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The benefits of mapping the client journey

One director discusses how mapping the client journey at the firm can lead to effective and innovative ways of advising them.

user iconJess Feyder 09 March 2023 SME Law
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Recently, at the Smokeball Spark 2023 conference, Talya Faigenbaum, director at Nest Legal, discussed how she uses human-centred design principles to build her firm.

Human-centred design offers the ability to create innovative new solutions that are rooted in actual client needs, Ms Faigenbaum explained.

“To get started with your client journey mapping, it’s important to know who your clients are and where they’re coming from.


“Are your clients being referred to you by other professionals in your network? Are they finding you on Facebook? Are they coming to you from community forums or community groups?” she asked.

“Understanding their journey to find you will help you build a quality service that caters to their specific needs.”

Ms Faigenbaum gave an example of how this unfolded in her practice.

“After running our source data referral codes, which we do on a monthly basis, we noticed a trend that our family law clients were coming to us from other professional referrals.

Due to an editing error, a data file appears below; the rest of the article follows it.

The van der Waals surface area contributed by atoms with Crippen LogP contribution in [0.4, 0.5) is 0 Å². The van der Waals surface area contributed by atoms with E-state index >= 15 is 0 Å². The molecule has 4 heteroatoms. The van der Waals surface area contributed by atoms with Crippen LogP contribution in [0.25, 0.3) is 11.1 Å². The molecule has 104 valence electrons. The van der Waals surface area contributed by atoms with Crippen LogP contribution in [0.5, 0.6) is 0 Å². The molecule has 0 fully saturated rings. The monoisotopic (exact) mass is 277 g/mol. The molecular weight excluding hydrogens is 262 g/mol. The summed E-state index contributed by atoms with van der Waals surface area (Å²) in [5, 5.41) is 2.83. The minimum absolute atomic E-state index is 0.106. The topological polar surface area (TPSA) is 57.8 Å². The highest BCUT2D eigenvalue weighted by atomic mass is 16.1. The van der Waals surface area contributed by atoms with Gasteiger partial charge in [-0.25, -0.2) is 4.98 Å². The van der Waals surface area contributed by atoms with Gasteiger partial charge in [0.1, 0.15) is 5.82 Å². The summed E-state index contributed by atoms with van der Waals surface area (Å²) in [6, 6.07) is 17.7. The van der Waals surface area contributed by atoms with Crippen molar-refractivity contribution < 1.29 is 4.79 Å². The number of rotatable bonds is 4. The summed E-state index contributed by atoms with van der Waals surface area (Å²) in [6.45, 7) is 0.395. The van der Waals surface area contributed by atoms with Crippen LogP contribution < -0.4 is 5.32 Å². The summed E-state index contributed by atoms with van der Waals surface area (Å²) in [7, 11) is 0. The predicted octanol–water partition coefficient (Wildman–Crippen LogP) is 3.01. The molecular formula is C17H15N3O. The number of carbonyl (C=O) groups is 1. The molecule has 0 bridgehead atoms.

“They were coming from financial advisers, mortgage brokers, accountants, as opposed to, let’s say, family violence, crisis centres and support services,” she explained.

“This indicated to us that some family law clients had a certain level of sophistication and comfort with technology that perhaps some of our other clients didn’t and that we perhaps weren’t catering for in the way that they needed.

“Traditional legal approaches in family law is to get your client signed up right from the beginning on a full-service retainer and to advocate for their interests all the way through, but clients were telling us something different.”

“They were saying to us, we are semi-autonomous help seekers. What we want from you is to help us fill our knowledge gaps, we want to be able to navigate our family law, separation, or divorce journey on our own, but we want you for certain touch points to help us along the way,” Ms Faigenbaum explained.

“So we got creative, and we designed a suite of bite-sized services that allow clients to interact with us, get the advice that they need, get solutions to their immediate problems,” she said. “We found this has been really helpful and very successful.”

Another way of mapping a client’s experience is through pipeline mapping — which is thinking about how easy it is for your clients to engage with you, said Ms Faigenbaum.

“Your calls to action, are they easy to use? Are they recognisable? Can clients work out how to get in contact with you? What about your website? Is it contemporary?” she asked.

“Make sure that your clients are responded to because you want their first interaction with you to be a memorable one in the best way possible.”

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